Pitcher Justin Verlander of the Detroit Tigers pitches against the Tampa Bay Rays during the game at Tropicana Field on in St. Petersburg, Florida. (Photo by J. Meric/Getty Images)
Pitchers winning the MVP is rare, and though both Verlander and Halladay are having great seasons, they may not be great enough according to history.
Justin Verlander and Roy Halladay have both been dominant in 2011, and have done so for first-place teams. In Halladay's case, he has been the best of a productive bunch of starting pitchers, while Verlander has been the Most Important Tiger on a team that, despite their place atop the American League Central, hasn't been all that impressive.
For these reasons, both pitchers are coming up in MVP discussions. Halladay leads the NL with 190 innings, has a 7.9 K/BB ratio that slots into the top 10 best rates since the mound was lowered in 1969, and is in the top five in the league in both ERA (2.56) and ERA+ (156). He ranks first in the NL in Wins Above Replacement, as well.
Verlander's case is much the same. His 7.4 rWAR leads all pitchers, and his 6.3 fWAR is ahead of everyone save Halladay. That's thanks to 210 innings pitched before we even get to September, a total that just 29 pitchers matched in all of 2010. He's pitched fantastically, striking out over a batter per inning, leading the AL in strikeouts, and is second in the AL in ERA+ at 172, just behind Jered Weaver and his 178.
As good as they have been, though, they face a serious bias in the quest to take not just Cy Young honors, but also an MVP. For one, Halladay ranks behind Matt Kemp (7.5) and Ryan Braun (6.2) in rWAR, though he has no such problem in fWAR, where he leads all players, the closest to him being teammate Shane Victorino (6.2). The kinds of voters who would look at wins above replacement to inform their decision would see that Halladay is not a definite for the honors of best player in the league.
Verlander faces the same dilemma, as he is behind Jose Bautista in rWAR (7.7 to 7.4), and lags well behind in fWAR (Bautista, Dustin Pedroia, Jacoby Ellsbury, and Ben Zobrist are all ahead of Verlander).
Of course, most award voters have little interest in WAR and its ilk, but more importantly, pitchers winning the MVP award is rare regardless of how amazing a pitcher's season is via any metric. The last time a National League pitcher won an MVP Award was 1968, when Bob Gibson won thanks to a 1.12 ERA in a season so dominated by pitching that the mound was lowered following the campaign. The last AL hurler to win was Dennis Eckersley in 1992, when he was worth all of 3.0 WAR; had the Internet been around in its current form then, you can be sure entire websites would have been devoted to snarking at the people responsible.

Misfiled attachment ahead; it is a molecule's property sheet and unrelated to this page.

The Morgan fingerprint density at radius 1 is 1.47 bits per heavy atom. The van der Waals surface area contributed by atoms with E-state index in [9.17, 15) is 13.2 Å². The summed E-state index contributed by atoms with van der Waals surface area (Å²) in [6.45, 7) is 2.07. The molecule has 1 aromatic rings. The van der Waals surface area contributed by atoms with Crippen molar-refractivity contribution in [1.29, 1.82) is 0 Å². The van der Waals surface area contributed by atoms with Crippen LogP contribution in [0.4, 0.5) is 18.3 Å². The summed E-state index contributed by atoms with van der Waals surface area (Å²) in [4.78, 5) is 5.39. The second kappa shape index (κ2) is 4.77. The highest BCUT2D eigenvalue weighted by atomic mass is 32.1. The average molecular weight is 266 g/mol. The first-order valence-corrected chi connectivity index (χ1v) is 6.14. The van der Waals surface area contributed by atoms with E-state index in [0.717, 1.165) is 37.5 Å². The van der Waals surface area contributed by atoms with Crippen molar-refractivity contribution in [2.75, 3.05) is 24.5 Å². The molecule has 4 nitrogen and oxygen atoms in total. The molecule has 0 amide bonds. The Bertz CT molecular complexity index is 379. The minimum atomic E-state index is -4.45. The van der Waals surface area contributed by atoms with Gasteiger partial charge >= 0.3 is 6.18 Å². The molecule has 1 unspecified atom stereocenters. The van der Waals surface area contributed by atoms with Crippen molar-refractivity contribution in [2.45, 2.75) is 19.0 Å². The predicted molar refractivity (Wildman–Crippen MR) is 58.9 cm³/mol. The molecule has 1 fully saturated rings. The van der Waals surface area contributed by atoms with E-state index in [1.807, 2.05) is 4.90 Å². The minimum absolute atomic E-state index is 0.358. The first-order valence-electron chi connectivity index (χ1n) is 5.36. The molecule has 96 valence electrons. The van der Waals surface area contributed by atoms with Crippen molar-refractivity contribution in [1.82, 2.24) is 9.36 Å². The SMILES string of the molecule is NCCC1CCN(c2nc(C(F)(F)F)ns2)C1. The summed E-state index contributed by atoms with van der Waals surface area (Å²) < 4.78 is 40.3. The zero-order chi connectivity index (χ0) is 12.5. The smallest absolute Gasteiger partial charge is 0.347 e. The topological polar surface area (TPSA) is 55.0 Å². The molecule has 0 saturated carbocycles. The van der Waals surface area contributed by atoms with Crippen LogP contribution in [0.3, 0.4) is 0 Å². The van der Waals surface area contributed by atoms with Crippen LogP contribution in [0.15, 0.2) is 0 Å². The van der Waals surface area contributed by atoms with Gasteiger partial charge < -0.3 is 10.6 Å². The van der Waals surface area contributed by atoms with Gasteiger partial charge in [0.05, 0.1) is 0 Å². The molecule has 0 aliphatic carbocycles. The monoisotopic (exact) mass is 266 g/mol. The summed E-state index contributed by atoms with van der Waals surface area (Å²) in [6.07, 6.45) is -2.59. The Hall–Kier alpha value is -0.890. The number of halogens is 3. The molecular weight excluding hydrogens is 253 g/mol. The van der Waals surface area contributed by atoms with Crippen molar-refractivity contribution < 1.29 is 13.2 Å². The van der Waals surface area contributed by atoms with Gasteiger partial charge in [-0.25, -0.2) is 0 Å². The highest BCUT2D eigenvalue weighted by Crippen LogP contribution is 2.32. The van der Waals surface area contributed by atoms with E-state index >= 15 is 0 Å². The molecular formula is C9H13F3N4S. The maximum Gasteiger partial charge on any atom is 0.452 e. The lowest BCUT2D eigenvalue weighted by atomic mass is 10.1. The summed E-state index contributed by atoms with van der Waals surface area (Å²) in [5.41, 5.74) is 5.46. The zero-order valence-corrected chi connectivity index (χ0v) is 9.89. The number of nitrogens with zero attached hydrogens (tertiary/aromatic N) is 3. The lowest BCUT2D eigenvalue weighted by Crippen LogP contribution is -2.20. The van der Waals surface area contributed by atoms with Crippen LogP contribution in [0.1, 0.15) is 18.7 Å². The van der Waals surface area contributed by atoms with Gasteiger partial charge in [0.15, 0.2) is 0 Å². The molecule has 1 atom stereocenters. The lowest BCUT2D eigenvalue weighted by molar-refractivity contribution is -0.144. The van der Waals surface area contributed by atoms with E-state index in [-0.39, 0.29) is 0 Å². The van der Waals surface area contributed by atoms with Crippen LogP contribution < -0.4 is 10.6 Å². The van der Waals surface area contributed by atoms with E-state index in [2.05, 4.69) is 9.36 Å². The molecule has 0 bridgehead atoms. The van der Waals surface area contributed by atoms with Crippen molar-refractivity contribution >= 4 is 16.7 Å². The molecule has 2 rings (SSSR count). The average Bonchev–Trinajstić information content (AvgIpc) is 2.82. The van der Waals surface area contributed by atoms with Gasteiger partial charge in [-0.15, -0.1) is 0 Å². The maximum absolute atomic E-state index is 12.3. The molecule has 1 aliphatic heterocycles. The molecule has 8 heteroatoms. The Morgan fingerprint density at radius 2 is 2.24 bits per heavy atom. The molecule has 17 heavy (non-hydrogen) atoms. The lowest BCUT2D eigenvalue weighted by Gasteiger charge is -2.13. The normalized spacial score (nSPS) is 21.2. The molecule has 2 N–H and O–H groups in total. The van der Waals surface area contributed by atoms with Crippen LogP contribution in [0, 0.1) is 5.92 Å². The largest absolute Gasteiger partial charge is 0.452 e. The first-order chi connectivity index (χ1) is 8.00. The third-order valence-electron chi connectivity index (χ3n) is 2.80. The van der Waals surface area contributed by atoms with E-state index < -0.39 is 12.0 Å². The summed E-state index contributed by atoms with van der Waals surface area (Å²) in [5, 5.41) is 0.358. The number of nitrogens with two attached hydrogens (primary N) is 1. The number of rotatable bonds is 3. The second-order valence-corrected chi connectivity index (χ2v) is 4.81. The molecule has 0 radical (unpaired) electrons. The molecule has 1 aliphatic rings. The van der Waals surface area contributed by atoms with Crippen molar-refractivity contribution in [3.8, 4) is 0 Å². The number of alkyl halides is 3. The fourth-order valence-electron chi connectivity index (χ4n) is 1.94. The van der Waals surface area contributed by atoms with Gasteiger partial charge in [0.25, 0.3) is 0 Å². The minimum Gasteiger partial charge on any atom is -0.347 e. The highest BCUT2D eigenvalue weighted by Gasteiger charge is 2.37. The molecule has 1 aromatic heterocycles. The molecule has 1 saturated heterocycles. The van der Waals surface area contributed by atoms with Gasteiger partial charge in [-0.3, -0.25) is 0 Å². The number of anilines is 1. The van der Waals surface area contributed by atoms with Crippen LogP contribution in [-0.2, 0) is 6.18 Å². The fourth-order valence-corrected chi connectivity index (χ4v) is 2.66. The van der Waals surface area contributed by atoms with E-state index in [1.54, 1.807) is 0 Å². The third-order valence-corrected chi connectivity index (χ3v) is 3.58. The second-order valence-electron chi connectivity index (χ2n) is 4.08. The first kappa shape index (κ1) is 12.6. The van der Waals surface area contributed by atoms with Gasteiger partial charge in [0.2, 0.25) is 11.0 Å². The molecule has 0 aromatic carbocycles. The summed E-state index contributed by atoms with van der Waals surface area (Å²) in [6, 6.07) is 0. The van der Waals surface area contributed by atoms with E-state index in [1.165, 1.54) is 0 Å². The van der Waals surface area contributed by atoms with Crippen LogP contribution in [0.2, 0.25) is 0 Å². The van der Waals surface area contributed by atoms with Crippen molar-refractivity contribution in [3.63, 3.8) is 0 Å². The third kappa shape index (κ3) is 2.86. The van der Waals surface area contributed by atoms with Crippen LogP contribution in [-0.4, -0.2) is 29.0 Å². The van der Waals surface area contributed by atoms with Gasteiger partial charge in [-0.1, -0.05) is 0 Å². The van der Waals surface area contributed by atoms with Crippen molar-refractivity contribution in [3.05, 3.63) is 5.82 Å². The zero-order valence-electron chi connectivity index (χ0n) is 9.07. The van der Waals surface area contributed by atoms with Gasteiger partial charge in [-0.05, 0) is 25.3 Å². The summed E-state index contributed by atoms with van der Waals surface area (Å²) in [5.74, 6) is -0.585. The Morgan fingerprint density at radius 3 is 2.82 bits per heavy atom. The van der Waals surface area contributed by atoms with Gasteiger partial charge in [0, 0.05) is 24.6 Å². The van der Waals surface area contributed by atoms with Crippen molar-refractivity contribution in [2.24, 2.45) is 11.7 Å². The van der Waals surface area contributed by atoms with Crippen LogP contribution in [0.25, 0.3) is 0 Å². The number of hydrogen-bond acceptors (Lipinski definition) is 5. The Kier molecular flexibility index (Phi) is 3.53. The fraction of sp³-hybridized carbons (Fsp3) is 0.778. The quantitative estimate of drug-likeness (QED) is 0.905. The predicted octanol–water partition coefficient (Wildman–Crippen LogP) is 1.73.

So it's rare, and even when a pitcher is deserving, he probably won't win. Pedro Martinez is the finest example of this. In 1999, there wasn't a pitcher alive that could touch Martinez's stuff or results, but then again, there weren't many hitters who could, either: he struck out 313 hitters in just 213 innings. Martinez was worth 8.4 rWAR and 12.1 fWAR in 1999, both at the head of the class for all players, for both stats. (The reason for the loftier fWAR is that Fangraphs uses FIP in their WAR calculations, and Pedro, for all the glory of his 2.07 ERA, had peripherals that suggested he should have been closer to 1.39.)
Pedro finished second in the MVP balloting despite having more first-place votes (eight) than the winner, Ivan Rodriguez, as two of the 28 voters -- George King and La Velle Neal -- left Martinez off of their ballots entirely due to his being a pitcher. This, despite the fact that King had listed Rick Helling and David Wells on his MVP ballot just the year before. (Because when I think immortal pitcher season, I think Rick Helling in 1998.)
This was an embarrassing situation for the BBWAA, as many of its non-King members admitted at the time, and has supposedly caused them to be more careful about making sure MVP voters are willing to cast votes for pitchers, not just position players. It hasn't come up much since, though: Pedro finished fifth in 2000, and that's the closest any pitcher has come in either league to the award since.
That situation is a reminder that, no matter how good Halladay and Verlander may be in 2011, and no matter how close to being the best player in their respective leagues they are, they may not get the recognition they deserve in the form of an MVP award. It's an uphill battle, as Pedro Martinez will tell you. And as good as these two have been, they are not Pedro Martinez. If that wasn't enough, it's hard to imagine what is.